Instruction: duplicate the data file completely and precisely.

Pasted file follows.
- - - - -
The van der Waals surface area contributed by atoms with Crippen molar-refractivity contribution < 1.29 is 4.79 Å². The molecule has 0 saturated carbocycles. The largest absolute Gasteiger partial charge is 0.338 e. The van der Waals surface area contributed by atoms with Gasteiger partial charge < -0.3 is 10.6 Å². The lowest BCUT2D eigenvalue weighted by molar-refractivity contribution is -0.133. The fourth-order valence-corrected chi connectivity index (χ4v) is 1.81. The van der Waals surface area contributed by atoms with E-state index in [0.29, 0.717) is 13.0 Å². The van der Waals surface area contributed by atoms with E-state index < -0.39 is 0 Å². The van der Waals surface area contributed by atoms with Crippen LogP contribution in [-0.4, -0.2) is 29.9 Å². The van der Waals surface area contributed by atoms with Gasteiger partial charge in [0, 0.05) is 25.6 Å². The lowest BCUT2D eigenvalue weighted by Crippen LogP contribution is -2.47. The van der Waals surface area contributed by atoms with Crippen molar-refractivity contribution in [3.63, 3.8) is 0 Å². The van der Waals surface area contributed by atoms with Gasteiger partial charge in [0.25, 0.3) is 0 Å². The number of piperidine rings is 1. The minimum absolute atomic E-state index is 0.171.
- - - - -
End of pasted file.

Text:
The van der Waals surface area contributed by atoms with Crippen molar-refractivity contribution < 1.29 is 4.79 Å². The molecule has 0 saturated carbocycles. The largest absolute Gasteiger partial charge is 0.338 e. The van der Waals surface area contributed by atoms with Gasteiger partial charge < -0.3 is 10.6 Å². The lowest BCUT2D eigenvalue weighted by molar-refractivity contribution is -0.133. The fourth-order valence-corrected chi connectivity index (χ4v) is 1.81. The van der Waals surface area contributed by atoms with E-state index in [0.29, 0.717) is 13.0 Å². The van der Waals surface area contributed by atoms with E-state index < -0.39 is 0 Å². The van der Waals surface area contributed by atoms with Crippen LogP contribution in [-0.4, -0.2) is 29.9 Å². The van der Waals surface area contributed by atoms with Gasteiger partial charge in [0, 0.05) is 25.6 Å². The lowest BCUT2D eigenvalue weighted by Crippen LogP contribution is -2.47. The van der Waals surface area contributed by atoms with Crippen molar-refractivity contribution in [3.63, 3.8) is 0 Å². The van der Waals surface area contributed by atoms with Gasteiger partial charge in [0.25, 0.3) is 0 Å². The number of piperidine rings is 1. The minimum absolute atomic E-state index is 0.171.